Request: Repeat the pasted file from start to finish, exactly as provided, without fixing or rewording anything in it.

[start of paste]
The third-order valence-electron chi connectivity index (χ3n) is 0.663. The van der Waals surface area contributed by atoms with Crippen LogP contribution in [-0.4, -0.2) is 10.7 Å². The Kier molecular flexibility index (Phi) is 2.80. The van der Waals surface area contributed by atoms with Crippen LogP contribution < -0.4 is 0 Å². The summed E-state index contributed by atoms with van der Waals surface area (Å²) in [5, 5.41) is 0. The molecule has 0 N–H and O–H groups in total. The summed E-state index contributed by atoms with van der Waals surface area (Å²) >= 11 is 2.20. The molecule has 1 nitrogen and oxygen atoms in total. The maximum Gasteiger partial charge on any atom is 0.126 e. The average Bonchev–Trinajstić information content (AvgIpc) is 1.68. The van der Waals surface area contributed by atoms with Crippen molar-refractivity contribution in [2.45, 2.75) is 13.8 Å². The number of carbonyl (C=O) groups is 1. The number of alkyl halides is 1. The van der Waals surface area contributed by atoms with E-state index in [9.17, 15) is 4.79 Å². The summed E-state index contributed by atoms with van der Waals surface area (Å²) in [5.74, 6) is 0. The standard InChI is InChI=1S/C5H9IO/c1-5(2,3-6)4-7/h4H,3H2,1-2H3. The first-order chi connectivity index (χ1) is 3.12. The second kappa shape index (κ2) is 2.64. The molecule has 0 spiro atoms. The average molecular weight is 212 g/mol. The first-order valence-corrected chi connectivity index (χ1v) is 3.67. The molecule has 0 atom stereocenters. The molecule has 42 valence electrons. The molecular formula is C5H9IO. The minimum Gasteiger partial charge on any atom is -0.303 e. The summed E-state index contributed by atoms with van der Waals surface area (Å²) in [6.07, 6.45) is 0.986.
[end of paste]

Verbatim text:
The third-order valence-electron chi connectivity index (χ3n) is 0.663. The van der Waals surface area contributed by atoms with Crippen LogP contribution in [-0.4, -0.2) is 10.7 Å². The Kier molecular flexibility index (Phi) is 2.80. The van der Waals surface area contributed by atoms with Crippen LogP contribution < -0.4 is 0 Å². The summed E-state index contributed by atoms with van der Waals surface area (Å²) in [5, 5.41) is 0. The molecule has 0 N–H and O–H groups in total. The summed E-state index contributed by atoms with van der Waals surface area (Å²) >= 11 is 2.20. The molecule has 1 nitrogen and oxygen atoms in total. The maximum Gasteiger partial charge on any atom is 0.126 e. The average Bonchev–Trinajstić information content (AvgIpc) is 1.68. The van der Waals surface area contributed by atoms with Crippen molar-refractivity contribution in [2.45, 2.75) is 13.8 Å². The number of carbonyl (C=O) groups is 1. The number of alkyl halides is 1. The van der Waals surface area contributed by atoms with E-state index in [9.17, 15) is 4.79 Å². The summed E-state index contributed by atoms with van der Waals surface area (Å²) in [5.74, 6) is 0. The standard InChI is InChI=1S/C5H9IO/c1-5(2,3-6)4-7/h4H,3H2,1-2H3. The first-order chi connectivity index (χ1) is 3.12. The second kappa shape index (κ2) is 2.64. The molecule has 0 spiro atoms. The average molecular weight is 212 g/mol. The first-order valence-corrected chi connectivity index (χ1v) is 3.67. The molecule has 0 atom stereocenters. The molecule has 42 valence electrons. The molecular formula is C5H9IO. The minimum Gasteiger partial charge on any atom is -0.303 e. The summed E-state index contributed by atoms with van der Waals surface area (Å²) in [6.07, 6.45) is 0.986.